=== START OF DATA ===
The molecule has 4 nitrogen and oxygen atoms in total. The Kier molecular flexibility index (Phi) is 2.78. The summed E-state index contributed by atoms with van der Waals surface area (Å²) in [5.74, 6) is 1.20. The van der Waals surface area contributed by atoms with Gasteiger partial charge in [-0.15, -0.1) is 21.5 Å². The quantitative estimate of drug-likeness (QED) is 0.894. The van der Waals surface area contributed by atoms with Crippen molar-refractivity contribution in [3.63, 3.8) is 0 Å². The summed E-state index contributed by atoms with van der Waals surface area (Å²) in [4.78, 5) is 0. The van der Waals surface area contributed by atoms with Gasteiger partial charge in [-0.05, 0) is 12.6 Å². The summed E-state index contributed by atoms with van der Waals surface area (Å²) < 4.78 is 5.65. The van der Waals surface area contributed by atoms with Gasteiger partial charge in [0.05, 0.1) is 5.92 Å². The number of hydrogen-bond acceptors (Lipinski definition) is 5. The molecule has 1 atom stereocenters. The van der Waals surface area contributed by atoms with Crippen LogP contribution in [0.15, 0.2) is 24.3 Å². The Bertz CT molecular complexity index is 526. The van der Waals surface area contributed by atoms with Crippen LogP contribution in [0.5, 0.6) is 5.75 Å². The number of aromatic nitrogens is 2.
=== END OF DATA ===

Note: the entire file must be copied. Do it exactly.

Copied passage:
The molecule has 4 nitrogen and oxygen atoms in total. The Kier molecular flexibility index (Phi) is 2.78. The summed E-state index contributed by atoms with van der Waals surface area (Å²) in [5.74, 6) is 1.20. The van der Waals surface area contributed by atoms with Gasteiger partial charge in [-0.15, -0.1) is 21.5 Å². The quantitative estimate of drug-likeness (QED) is 0.894. The van der Waals surface area contributed by atoms with Crippen molar-refractivity contribution in [3.63, 3.8) is 0 Å². The summed E-state index contributed by atoms with van der Waals surface area (Å²) in [4.78, 5) is 0. The van der Waals surface area contributed by atoms with Gasteiger partial charge in [-0.05, 0) is 12.6 Å². The summed E-state index contributed by atoms with van der Waals surface area (Å²) < 4.78 is 5.65. The van der Waals surface area contributed by atoms with Gasteiger partial charge in [0.05, 0.1) is 5.92 Å². The number of hydrogen-bond acceptors (Lipinski definition) is 5. The molecule has 1 atom stereocenters. The van der Waals surface area contributed by atoms with Crippen LogP contribution in [0.15, 0.2) is 24.3 Å². The Bertz CT molecular complexity index is 526. The van der Waals surface area contributed by atoms with Crippen LogP contribution in [0.5, 0.6) is 5.75 Å². The number of aromatic nitrogens is 2.